Then 33 TPV1, TPV2, or TPV1 + TPV2 infecting samples were selected and tested for TBTV, TVDV, TBTVsatRNA and TVDVaRNA infections by RT-PCR with virus specific primers. The results showed that TPV1 and TPV2 always co-infected field plants with two to four TBTD casual viruses (Table 7). For example, five samples were co-infected with all six viruses, and 11 samples were co-infected with five different viruses. No single TPV1 or TPV2 infection was detected, and TPV1 or TPV2 always co-infected with both TVDV and TVDVaRNA. It’s speculated that TPV1, TPV2 may have a synergistic relationship with the causal agents of TBTD, and the interactions among TPV1, TPV2 and the causal agents of TBTD is also worthy for further study.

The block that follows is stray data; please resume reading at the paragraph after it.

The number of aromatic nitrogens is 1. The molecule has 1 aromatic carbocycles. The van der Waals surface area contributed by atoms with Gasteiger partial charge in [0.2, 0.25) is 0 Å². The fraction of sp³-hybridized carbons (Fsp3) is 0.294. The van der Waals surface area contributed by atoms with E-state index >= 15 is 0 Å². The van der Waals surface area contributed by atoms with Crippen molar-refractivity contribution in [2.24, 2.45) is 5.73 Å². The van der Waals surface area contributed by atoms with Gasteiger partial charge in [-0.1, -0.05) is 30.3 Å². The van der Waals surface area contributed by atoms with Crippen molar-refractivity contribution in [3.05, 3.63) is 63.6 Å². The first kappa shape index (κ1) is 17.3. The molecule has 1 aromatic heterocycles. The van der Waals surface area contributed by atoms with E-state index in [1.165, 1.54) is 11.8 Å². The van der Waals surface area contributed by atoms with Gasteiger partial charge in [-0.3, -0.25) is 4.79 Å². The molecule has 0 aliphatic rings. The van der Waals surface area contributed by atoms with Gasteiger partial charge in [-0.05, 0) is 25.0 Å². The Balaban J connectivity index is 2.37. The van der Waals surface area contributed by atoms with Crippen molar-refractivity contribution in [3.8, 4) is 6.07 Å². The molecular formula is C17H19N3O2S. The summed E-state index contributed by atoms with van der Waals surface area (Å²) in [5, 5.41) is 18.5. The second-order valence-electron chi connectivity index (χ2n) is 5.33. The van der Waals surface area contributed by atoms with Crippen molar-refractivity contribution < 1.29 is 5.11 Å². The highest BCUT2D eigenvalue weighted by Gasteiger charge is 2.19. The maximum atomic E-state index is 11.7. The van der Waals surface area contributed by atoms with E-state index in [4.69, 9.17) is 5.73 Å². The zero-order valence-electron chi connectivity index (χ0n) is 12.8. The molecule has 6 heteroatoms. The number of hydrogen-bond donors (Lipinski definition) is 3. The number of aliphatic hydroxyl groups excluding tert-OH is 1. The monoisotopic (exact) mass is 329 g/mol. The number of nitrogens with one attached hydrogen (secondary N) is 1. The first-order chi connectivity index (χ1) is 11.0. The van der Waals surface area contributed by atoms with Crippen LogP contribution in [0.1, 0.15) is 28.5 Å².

Table 7 RT-PCR detection of TPV1, TPV2 and the four TBTD causal viruses in 33 field collected tobacco samples.

Survey of the TBTV, TVDV, TBTVsatRNA and TVDVaRNA infections in different field plants